Growing up in Texas, you have a lot of different influences. For example, T-Bone Walker — it’s kinda blues, but it’s kinda swing … it’s got a little bit of jazz in there, Big Band stuff. Or like Western swing. And I don’t know why that is, but a lot of artists who come out of Texas tend to blend things together. I think that would be an interesting doctoral thesis.

I grew up admiring John Hartford, who had his own way of playing, too. He had this whole other vocabulary, even though he was friends with all those guys and knew all that music. So I ended up combining punk rock and Jamaican stuff that was coming out in the ’70s. 

I was a kid with two older brothers, and when I got interested in jazz, they handed me Ornette Coleman. I had no idea of standards and all that stuff. I thought jazz was Ornette. You end up making these weird juxtapositions. So I had to combine everything I found interesting about electric guitar playing, like Wilko Johnson from Dr. Feelgood and Jamaican rhythm guitar players and Mexican music, which is very diatonic, like banjo music, but it changes chords in a different way. I ended up making my own little vocabulary.

So “that way” would be like if you were in the lineage, like in the lineage of David. And I was like the son of Ishmael.

How else did being born and raised in Texas influence your musical direction? You grew up in Belton.

I lived there until 1980, graduated from high school and then moved to Austin. It was about an hour away. You had to work so damn hard to get hold of anything. In Belton, it was really hard to get records. You’d read about a record in a magazine and order it, and it would take weeks to get there. And it would be really hot in those mail trucks, so they’d be kind of melted and warped when you got ’em. Or they’d send the wrong damn record, and you’d have to send it back and wait six more weeks. Part of the reason that stuff was so valuable to me was because it was so hard to get.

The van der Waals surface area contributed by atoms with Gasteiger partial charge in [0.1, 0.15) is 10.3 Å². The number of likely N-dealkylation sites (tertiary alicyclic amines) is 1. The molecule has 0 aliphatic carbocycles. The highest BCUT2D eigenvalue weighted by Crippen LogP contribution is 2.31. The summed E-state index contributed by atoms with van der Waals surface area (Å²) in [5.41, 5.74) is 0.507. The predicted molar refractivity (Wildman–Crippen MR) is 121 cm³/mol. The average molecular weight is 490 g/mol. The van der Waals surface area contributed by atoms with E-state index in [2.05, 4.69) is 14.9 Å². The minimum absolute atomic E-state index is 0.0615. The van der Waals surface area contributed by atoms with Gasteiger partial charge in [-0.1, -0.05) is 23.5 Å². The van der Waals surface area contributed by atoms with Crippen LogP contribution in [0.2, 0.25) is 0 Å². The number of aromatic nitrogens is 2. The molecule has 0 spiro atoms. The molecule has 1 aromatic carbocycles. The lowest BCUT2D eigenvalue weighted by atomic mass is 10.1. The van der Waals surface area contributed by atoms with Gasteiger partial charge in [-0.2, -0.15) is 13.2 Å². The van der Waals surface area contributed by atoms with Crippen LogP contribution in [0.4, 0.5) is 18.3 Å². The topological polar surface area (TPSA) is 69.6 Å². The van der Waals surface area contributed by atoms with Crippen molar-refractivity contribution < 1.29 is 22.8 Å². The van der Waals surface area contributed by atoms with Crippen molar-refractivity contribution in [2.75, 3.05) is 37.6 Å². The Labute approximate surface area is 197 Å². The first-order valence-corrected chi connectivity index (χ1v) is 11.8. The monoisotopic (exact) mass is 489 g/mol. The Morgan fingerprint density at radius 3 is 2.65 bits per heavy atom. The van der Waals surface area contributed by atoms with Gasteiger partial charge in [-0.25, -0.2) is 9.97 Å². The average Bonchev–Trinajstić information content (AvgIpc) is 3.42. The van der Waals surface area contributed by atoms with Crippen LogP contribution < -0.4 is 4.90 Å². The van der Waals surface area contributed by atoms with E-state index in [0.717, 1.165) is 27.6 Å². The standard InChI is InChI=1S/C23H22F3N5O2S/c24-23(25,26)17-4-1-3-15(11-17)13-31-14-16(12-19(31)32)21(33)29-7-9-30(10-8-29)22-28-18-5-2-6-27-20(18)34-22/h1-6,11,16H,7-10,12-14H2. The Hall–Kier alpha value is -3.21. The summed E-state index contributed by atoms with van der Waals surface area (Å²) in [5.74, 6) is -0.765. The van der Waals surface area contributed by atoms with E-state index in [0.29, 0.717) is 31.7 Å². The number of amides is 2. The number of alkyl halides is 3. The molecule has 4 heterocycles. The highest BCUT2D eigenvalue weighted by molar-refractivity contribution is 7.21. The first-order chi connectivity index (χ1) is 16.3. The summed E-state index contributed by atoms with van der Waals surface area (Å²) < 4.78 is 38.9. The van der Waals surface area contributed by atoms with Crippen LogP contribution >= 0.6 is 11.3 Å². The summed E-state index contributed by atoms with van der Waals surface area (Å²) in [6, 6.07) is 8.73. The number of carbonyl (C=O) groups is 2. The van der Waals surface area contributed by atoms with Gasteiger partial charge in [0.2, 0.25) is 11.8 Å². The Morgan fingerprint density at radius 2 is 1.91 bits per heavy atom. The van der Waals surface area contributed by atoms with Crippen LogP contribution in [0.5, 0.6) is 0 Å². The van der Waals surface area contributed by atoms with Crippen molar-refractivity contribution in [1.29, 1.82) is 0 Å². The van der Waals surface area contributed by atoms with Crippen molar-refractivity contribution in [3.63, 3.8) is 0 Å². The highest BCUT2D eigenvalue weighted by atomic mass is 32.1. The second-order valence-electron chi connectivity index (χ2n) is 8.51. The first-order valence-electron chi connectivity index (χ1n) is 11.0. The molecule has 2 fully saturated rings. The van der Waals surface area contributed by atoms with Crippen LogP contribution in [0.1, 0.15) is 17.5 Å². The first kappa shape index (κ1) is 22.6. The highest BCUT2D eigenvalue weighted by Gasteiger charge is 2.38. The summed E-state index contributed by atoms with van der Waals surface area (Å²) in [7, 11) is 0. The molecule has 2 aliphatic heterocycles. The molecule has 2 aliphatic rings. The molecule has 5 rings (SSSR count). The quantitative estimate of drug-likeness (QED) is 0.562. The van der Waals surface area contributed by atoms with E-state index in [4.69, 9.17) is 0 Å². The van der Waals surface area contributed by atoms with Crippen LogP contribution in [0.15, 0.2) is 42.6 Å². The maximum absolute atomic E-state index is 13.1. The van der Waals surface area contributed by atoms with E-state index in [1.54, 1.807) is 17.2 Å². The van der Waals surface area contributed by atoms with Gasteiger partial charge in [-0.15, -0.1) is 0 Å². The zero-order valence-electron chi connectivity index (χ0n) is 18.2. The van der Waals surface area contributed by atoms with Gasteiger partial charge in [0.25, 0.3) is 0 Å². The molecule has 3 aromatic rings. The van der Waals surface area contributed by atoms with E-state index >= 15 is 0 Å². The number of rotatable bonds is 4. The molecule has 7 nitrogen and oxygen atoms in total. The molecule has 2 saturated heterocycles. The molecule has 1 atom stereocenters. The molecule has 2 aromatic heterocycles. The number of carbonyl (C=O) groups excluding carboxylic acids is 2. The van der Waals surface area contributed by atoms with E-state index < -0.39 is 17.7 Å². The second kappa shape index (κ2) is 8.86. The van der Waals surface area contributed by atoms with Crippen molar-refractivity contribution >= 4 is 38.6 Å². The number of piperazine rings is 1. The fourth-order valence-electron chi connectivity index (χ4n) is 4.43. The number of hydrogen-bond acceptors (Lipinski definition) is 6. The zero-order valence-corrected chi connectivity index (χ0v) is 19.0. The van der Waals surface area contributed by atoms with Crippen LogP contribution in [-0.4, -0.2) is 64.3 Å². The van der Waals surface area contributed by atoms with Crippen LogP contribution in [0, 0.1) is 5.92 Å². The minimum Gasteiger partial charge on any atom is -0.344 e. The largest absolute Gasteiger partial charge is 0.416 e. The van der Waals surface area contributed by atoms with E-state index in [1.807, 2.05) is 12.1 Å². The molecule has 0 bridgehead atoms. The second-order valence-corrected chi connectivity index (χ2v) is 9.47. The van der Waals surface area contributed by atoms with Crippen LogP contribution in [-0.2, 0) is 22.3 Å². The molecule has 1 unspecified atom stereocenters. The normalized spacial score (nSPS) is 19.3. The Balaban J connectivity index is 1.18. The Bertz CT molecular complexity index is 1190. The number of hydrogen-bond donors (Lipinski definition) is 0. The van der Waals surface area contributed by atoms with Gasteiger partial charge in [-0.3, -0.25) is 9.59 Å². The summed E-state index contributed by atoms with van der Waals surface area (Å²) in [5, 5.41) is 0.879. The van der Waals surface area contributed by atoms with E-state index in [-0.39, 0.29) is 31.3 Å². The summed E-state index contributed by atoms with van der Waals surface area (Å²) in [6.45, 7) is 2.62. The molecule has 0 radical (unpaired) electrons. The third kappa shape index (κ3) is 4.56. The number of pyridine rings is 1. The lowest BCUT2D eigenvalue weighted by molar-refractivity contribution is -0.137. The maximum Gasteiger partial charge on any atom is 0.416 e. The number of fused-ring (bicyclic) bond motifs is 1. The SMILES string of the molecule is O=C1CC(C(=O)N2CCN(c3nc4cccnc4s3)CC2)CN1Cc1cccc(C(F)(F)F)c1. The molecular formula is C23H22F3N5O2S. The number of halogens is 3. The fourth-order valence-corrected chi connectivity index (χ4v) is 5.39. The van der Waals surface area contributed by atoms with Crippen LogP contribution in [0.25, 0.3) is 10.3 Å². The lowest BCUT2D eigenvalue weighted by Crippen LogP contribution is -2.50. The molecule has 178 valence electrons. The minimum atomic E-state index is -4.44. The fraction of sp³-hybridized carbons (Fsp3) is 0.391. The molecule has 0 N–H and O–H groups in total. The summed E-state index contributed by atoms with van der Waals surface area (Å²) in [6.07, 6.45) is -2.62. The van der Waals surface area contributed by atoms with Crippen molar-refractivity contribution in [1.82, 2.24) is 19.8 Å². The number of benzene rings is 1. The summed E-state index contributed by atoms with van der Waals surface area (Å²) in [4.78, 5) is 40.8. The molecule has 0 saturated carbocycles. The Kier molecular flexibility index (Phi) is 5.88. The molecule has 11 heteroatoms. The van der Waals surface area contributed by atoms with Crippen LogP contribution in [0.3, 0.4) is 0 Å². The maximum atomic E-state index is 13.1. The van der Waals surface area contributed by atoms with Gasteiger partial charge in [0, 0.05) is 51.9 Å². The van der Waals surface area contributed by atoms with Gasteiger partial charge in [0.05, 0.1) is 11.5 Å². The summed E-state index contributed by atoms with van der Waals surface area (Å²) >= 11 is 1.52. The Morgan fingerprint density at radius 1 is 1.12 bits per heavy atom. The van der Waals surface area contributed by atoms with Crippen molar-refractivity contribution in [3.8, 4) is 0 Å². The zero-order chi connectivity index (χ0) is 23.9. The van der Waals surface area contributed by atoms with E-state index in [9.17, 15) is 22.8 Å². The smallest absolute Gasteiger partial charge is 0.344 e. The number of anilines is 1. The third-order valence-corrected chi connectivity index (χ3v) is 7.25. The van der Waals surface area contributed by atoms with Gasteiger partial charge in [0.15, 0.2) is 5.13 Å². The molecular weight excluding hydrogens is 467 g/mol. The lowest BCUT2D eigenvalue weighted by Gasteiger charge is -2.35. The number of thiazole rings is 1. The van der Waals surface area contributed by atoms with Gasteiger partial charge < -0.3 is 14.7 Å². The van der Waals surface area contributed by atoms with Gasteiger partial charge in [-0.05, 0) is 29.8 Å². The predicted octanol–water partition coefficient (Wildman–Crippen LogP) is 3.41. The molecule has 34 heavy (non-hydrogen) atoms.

And it was a challenging thing to go hear music — it took a lot of work. I wonder about that, because nowadays it’s so easy to consume everything. But back then it took a lot of dedication from very early on. And I lived in a farmer community, where everything was based on working on the farm and football. I wasn’t interested in either of them. All I wanted to do from the time I was 10 was practice music and buy music and go to shows and play in bands and make recordings. My brothers were into music, but as far as any encouragement from the community or the environment, that wasn’t happening. If you were interested in art, you were weird, and they didn’t like that. If you were into art, it was like you were gonna be a mime, or learn Sanskrit. When I took my banjo to school when I was 10 for show and tell, they just laughed at me. It was brutal.

I assume it was easier once you got to Austin.

I felt like I was living in Rome or something. I got a degree in audio production from UT and  went to school in that big building where Austin City Limits was shot, and I got to learn about microphones and EQs. I ended up buying the same tape machine they had in there for the Bad Livers, and we made two or three records on that. I’ve got it in my studio now.

Let’s talk about the Bad Livers, because there are still people who know you best from the Livers and others who don’t know the band at all.